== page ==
What is the context or contexts for the topic?
What is your purpose in writing the philosophy?
What is the specific situation you are responding to that needs philosophizing (a deeper level of understanding)?
What are the various ways you can begin to philosophize about the topic, and why do you begin the way you do?
What branches of philosophy is best for examining the topic? (revise from step 3B)
Who will benefit and why from your deeper level of understanding?
What are three scenarios you might explore that are relevant to your topic?
What are the categorical observations you can make about each scenario?
What is your analysis of the topic? What are the main parts to be examined? (Analysis means to break down and examine the parts and their relations. This is the main part of your entry and can be presented in many ways.)
What are the key terms and concepts of your topic.
What is the cause of the topic?
What are the effects of the topic?
Must anything be done about the topic?

6. Rough draft of your topic is due the last day of April at midnight. You should have rewritten most of your material to make it readable for the world.
7. Every student will need to read and write at least one content comment on each colloquium from your class period. Due the first Monday of May.
8. Revise in response to student comments.
9. The due date of each individual philoquium will be assigned during the last weeks of April. Your Final Draft is due 24 hours before your presentation day so class members have time to read and respond to your philoquium entry.
10. Each student will need to read the final draft the day before the presenter presents and write three comments on the philoquium by midnight for the presenters to read for their presentation the next day.


Philosophical examination of a topic will work like inductive reasoning: from well chose or crafted scenarios one can label categorical forces at work on human consciousness, action, thought, and feeling. This kind of writing takes time to develop, requires clear writing that explictly defines and names concepts and terms while giving clear examples of those concepts and terms, and is open to nuance and variations but still hits upon helpful "rules of thumb."
Journalistic examination fails to rise above the data, anecdotes, and facts to achieve categorical understanding of the issue. An example will explain something, but there is no rewording of the incident as though it were one of several examples that fits the category--the focus of the point. Terms and concepts may be in the text, but not understood or used as philosophical tools for better understanding of the issue.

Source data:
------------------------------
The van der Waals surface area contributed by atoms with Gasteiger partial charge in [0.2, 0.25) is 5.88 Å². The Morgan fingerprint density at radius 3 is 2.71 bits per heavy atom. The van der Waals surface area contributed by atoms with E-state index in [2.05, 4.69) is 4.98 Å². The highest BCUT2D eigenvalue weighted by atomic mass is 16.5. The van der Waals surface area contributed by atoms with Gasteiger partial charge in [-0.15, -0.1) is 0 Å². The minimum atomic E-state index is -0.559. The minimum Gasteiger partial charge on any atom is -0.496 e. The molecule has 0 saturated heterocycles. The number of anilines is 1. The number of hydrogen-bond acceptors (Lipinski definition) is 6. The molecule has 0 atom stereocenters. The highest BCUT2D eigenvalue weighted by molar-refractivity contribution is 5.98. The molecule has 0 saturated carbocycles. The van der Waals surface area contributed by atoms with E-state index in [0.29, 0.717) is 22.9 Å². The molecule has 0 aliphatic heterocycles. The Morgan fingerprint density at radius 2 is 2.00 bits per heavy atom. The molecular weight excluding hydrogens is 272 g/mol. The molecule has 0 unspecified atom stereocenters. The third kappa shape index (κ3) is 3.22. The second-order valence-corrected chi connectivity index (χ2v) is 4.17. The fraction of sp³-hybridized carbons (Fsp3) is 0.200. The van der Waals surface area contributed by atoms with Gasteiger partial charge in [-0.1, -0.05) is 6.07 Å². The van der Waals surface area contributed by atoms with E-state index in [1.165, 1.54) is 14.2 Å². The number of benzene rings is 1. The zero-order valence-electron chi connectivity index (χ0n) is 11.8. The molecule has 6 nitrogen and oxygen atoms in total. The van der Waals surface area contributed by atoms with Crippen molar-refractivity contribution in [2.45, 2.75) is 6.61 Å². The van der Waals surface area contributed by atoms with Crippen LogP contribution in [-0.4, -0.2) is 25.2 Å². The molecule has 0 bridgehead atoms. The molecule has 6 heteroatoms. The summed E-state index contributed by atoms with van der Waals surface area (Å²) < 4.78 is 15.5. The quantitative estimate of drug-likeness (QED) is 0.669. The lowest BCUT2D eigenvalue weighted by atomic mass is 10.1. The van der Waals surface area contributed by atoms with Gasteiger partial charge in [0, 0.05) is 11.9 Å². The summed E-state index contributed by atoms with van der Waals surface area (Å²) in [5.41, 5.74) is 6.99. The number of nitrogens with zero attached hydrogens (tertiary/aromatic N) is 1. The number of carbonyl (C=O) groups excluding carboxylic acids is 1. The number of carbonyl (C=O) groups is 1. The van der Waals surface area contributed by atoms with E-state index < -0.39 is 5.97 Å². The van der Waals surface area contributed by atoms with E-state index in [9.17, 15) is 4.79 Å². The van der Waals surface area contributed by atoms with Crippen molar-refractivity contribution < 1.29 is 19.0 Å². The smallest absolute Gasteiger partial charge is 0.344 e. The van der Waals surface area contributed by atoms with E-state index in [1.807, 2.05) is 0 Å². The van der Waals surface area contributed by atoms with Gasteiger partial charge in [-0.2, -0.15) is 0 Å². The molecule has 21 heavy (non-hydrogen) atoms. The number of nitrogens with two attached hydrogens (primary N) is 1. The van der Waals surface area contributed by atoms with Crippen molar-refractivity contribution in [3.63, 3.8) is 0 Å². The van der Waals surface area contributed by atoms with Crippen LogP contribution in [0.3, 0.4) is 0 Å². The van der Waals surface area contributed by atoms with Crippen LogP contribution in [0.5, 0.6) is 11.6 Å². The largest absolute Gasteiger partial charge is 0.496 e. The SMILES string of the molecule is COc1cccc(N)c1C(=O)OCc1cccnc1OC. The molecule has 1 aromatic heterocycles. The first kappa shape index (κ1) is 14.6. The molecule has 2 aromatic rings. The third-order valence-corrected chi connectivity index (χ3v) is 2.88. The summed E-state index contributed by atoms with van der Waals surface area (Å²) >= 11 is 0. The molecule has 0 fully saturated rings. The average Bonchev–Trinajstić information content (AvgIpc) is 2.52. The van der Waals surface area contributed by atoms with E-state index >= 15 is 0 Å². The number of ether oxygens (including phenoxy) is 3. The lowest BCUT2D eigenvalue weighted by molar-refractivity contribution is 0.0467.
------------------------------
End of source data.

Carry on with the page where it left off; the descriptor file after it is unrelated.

Browsing is not examination at all, but a collection of points or observations, not supported by argument or logic, and mixed in with links and visuals that make for eye stimulation and for mental moments analogous to captions under pictures. Browsing mistakes the form of the internet for actual reflective thinking.

Examples of philosophy
Examples of journalism
Examples of browsing

Sample Stanford Encyclopedia of Philosophy entry to use as a model

Plato on Friendship and Eros
First published Fri Feb 20, 2004; substantive revision Thu Feb 17, 2011
Plato discusses love (erôs) and friendship (philia) primarily in two dialogues, the Lysis and the Symposium, though the Phaedrus also adds significantly to his views. In each work, Socrates as the quintessential philosopher is in two ways center stage, first, as a lover of wisdom (sophia) and discussion (logos), and, second, as himself an inverter or disturber of erotic norms. Plato's views on love are a meditation on Socrates and the power his philosophical conversations have to mesmerize, obsess, and educate.
In what follows, section 1 deals with the Lysis and Symposium. Sections 2–4 primarily with the Symposium alone. Section 5 deals with thePhaedrus. Section 6 with the closing section of the Symposium and with parts of the Ion, Protagoras, and Laws. Sections are not self-contained, however, and are intended to be read sequentially. Most scholars agree that the order of composition of the “erotic” dialogues isLysis, Symposium, Phaedrus, though some put the Phaedrus earlier than the Symposium.